Oscar-winning director Roman Polanski is facing a fresh attempt to extradite him to the U.S. in connection with his 1977 conviction for unlawful sex with a 13-year-old girl. Poland’s government has decided to appeal a court’s decision in October to deny a U.S. extradition request. Prosecutors had previously said they would not challenge the court’s ruling.

Zbigniew Ziobro, Poland’s justice minister and prosecutor general, said on Tuesday, “I’ve decided to file to the supreme court an appeal over the ruling … in which the … court decided not to extradite Mr. Polanski to the U.S. in a situation when he’s accused of and wanted for … a rape of a child,” the Polish state news agency PAP reported.

Polanski, who holds dual French-Polish citizenship, has an apartment in Krakow, in southern Poland, but spends most of his time in France, the country where he was born.

A judge in Krakow ruled last October that Polanski could not be extradited from Poland because it could jeopardize the octogenarian director’s human rights by exposing him to possible confinement. In a statement at the time, he said he had already paid the penalty for his conviction, an apparent reference to the 42 days he spent in jail before he fled the U.S. in 1979.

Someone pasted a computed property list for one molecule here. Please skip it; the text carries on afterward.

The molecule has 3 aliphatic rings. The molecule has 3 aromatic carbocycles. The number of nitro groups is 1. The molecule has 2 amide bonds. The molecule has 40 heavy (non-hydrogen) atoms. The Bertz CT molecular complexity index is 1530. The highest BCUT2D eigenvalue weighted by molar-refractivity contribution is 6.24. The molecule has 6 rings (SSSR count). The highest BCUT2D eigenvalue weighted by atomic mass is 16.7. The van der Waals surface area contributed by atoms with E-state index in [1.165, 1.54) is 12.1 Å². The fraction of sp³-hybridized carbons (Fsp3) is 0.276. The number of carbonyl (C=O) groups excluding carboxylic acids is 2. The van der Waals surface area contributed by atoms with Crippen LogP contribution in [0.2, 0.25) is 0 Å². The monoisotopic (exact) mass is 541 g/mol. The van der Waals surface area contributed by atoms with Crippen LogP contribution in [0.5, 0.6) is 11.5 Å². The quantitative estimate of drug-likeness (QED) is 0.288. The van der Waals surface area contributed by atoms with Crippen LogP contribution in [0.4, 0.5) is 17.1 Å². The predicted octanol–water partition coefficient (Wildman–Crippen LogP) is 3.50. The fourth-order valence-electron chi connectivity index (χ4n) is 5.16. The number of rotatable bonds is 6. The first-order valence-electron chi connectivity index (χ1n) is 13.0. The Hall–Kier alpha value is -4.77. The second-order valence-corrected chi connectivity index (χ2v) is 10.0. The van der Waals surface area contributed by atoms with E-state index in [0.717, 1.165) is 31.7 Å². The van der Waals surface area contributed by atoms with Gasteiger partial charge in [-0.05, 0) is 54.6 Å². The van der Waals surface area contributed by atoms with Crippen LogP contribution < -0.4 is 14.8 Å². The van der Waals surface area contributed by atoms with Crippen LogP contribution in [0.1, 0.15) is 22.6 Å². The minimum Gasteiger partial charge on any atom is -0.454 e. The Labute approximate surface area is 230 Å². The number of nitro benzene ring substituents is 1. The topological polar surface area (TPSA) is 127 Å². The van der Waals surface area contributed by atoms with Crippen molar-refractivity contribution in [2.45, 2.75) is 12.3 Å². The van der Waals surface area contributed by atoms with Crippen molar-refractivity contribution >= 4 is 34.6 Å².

Although prosecutors had said they would not challenge the ruling, the leader of Poland’s right-wing Law and Justice party, which is now in government, said last fall that Polanski should be extradited, in order to demonstrate that the rich and famous did not receive special treatment in the Polish legal system.

Polanski has said he would like to shoot a film about the Dreyfus Affair in Poland, but only if he did not face the threat of extradition. The lead producer on the project is France’s Robert Benmussa, who said the budget would be €35 million ($37.1 million). The film, which is based on Robert Harris’ novel “An Officer and a Spy,” would be an international co-production made in English with English and American actors, Benmussa said.

Polanski’s closest brush with being sent back to the U.S. as one of its famous fugitives came in 2009, when he was arrested by Swiss authorities in Zurich, where he had gone to pick up an award. He was jailed for two months, then allowed to remain under a form of house arrest in his chalet in Gstaad while authorities weighed the U.S. government’s extradition request. In July 2010, the Swiss Federal Department of Justice and Police rejected that request.